William Soutar and like most listeners I can shrive my
conscience of preconceptions so as to be able to listen
to a musical work of art. Soutar served in the Royal
Navy during the Great War so he has personal experience
of much that he condemns in his writings. But no matter
how hard I try, I cannot get my head round this work.
Perhaps it is the fact that the cycle has some thirteen
songs or bits of song? Maybe it appears a bit disjointed?
Or could it be that the Scottish accent grates on me
- I am a Scot. I do not know. Taken individually I appreciate
the poems - even those that are explicitly violent.
be fair to Britten, he has made a wise choice of texts.
Only four of them are truly morbid in their ‘ever so
true’ analysis of man’s inhumanity to man. The other
poems are ‘lyrics, rhymes and riddles’ that explore a
number of issues and evoke a variety of moods. Somehow
I find this song-cycle hard work to listen to. Daniel
Norman’s singing does not make it any easier for me – especially
his Scots accent. I must confess that I do not know how
this cycle can be performed convincingly by any singer:
the depth of the poems demands more than a contrived
Harry Lauder patois.
CD is interesting in one key respect. The additional
numbers which form appendices to Winter Words and Who
are These Children? are included. The songs were
published in the latest scores of these cycles with the
strict instruction that they are not to be given as an
integral part of the work. This admonition is held to
by Norman and Gould: the songs are presented after the
three main works. In fact they are even mixed up!
is the first time that I have heard these works and my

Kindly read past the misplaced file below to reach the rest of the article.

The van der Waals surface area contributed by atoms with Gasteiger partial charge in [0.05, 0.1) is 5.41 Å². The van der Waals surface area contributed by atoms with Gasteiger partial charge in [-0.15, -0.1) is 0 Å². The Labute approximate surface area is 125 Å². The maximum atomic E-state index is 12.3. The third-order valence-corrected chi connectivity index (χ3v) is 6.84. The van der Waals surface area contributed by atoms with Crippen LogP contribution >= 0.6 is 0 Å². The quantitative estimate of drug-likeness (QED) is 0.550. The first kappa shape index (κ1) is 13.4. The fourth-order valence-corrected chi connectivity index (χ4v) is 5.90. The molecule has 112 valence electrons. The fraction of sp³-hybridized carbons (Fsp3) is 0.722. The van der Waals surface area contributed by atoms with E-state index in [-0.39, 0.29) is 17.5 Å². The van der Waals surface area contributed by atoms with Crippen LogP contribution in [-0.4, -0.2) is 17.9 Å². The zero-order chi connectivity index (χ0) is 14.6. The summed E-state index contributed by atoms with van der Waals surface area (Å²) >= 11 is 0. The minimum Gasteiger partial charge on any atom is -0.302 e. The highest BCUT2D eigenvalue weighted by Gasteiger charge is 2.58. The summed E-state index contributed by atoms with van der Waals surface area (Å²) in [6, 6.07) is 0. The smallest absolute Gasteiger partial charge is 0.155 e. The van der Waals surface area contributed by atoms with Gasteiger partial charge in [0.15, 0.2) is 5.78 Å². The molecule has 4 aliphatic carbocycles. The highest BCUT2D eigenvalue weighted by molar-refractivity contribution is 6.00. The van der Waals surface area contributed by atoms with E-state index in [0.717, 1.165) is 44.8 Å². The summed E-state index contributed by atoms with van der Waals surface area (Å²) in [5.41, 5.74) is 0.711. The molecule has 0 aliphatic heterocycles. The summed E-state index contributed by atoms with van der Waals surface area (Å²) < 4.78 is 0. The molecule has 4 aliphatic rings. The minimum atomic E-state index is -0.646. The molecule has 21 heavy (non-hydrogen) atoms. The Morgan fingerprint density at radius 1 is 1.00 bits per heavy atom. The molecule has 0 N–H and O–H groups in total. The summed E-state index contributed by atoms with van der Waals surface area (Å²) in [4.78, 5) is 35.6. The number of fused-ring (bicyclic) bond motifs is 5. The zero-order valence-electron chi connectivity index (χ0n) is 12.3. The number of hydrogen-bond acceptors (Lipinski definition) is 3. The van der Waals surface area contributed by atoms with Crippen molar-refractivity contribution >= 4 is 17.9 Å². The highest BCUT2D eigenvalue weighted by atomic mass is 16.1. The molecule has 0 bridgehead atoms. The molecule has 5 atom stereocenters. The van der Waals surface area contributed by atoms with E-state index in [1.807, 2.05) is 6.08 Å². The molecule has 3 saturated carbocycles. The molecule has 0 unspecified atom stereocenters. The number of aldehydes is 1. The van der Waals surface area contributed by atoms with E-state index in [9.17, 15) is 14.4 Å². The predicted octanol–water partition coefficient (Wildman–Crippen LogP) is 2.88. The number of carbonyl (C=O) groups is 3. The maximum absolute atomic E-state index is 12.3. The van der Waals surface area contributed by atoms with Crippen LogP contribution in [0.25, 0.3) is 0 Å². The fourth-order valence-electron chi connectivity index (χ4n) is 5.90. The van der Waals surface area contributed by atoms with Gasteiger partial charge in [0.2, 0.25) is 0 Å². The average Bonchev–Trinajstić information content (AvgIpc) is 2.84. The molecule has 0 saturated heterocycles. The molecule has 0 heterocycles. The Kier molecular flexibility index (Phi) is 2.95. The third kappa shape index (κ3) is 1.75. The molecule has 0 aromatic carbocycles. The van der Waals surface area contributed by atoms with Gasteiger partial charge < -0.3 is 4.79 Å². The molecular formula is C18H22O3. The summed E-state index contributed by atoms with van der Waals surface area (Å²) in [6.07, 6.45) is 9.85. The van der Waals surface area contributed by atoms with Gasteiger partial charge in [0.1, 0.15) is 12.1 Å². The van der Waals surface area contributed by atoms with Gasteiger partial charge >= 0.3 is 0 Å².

first reaction is to be quite glad that they are not
included in the ‘official’ batting order of the song-cycles.
This is especially so with ‘If it’s ever spring again’ and The
Children and Sir Nameless. I truly believe that they
would upset the balance of the work. Yet this not to
deny their importance. Both songs are settings of ‘typical’ Thomas
Hardy texts. Both are fine songs in their own right and
well deserve their place in the canon of English song.
Soutar additional poems could well have been incorporated
into the song-cycle –except for the fact that it would
have made it over-long and complex.
worry a little about the balance of this CD. When the
music is relatively quiet the piano sometimes seems almost
to drown out the soloist. Yet in the louder passages
I found myself having to turn down the volume.
in all this is a ‘mixed’ CD. It will never become my
preferred choice for Winter Words – that will
remain Peter Pears with all his faults! I guess that
it is Pears’ ‘intimacy’ that wins out in the end. However,
the Burns Songs are masterly and the additional
songs are welcome ‘for the record.’
finally, I do wonder why BIS chose to record Ca’ the
Yowes. This arrangement was made in 1951 and was
published as part of ‘Folk Song Arrangements Volume 5
British Isles’ in 1961. Perhaps they felt it was a nice
way to round off a disc of music which had a large Scottish
element. Whatever the reason it is a lovely way to conclude
this CD – and as an encore it would bring the house down
(and ne’er a dry e’en) in any recital given by Messrs
Norman and Gould!